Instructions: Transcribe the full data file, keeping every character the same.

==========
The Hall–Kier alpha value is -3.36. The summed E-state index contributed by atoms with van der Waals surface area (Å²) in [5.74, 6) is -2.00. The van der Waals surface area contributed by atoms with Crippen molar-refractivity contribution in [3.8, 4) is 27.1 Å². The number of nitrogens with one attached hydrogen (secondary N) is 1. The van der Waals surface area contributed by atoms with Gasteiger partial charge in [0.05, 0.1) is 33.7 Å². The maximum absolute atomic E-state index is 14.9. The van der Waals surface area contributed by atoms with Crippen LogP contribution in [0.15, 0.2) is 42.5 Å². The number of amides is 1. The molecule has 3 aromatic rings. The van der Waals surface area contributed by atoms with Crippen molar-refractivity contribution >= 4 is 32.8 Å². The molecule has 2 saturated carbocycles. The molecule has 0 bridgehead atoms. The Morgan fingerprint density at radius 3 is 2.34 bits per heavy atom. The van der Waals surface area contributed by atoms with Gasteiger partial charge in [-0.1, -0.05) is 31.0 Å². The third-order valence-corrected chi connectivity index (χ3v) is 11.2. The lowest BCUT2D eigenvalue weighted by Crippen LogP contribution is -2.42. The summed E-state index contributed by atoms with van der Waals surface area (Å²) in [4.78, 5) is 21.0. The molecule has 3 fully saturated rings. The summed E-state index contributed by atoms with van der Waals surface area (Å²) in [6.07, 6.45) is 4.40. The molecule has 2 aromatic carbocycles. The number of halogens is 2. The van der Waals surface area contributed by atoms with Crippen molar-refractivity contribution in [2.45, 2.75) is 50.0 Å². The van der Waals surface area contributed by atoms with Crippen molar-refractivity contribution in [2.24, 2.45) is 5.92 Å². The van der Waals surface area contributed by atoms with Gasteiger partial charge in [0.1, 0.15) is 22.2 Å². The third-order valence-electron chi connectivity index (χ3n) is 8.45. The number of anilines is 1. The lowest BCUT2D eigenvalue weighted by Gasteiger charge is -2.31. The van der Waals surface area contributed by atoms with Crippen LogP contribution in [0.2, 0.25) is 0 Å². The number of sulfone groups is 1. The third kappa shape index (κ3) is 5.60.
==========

The Hall–Kier alpha value is -3.36. The summed E-state index contributed by atoms with van der Waals surface area (Å²) in [5.74, 6) is -2.00. The van der Waals surface area contributed by atoms with Crippen molar-refractivity contribution in [3.8, 4) is 27.1 Å². The number of nitrogens with one attached hydrogen (secondary N) is 1. The van der Waals surface area contributed by atoms with Gasteiger partial charge in [0.05, 0.1) is 33.7 Å². The maximum absolute atomic E-state index is 14.9. The van der Waals surface area contributed by atoms with Crippen LogP contribution in [0.15, 0.2) is 42.5 Å². The number of amides is 1. The molecule has 3 aromatic rings. The van der Waals surface area contributed by atoms with Crippen molar-refractivity contribution >= 4 is 32.8 Å². The molecule has 2 saturated carbocycles. The molecule has 0 bridgehead atoms. The Morgan fingerprint density at radius 3 is 2.34 bits per heavy atom. The van der Waals surface area contributed by atoms with Gasteiger partial charge in [-0.1, -0.05) is 31.0 Å². The third-order valence-corrected chi connectivity index (χ3v) is 11.2. The lowest BCUT2D eigenvalue weighted by Crippen LogP contribution is -2.42. The summed E-state index contributed by atoms with van der Waals surface area (Å²) in [4.78, 5) is 21.0. The molecule has 3 fully saturated rings. The summed E-state index contributed by atoms with van der Waals surface area (Å²) in [6.07, 6.45) is 4.40. The molecule has 2 aromatic carbocycles. The number of halogens is 2. The van der Waals surface area contributed by atoms with Crippen molar-refractivity contribution in [2.45, 2.75) is 50.0 Å². The van der Waals surface area contributed by atoms with Crippen molar-refractivity contribution in [2.24, 2.45) is 5.92 Å². The van der Waals surface area contributed by atoms with Gasteiger partial charge in [0.1, 0.15) is 22.2 Å². The third-order valence-electron chi connectivity index (χ3n) is 8.45. The number of anilines is 1. The lowest BCUT2D eigenvalue weighted by Gasteiger charge is -2.31. The van der Waals surface area contributed by atoms with Crippen LogP contribution in [0.2, 0.25) is 0 Å². The number of sulfone groups is 1. The third kappa shape index (κ3) is 5.60.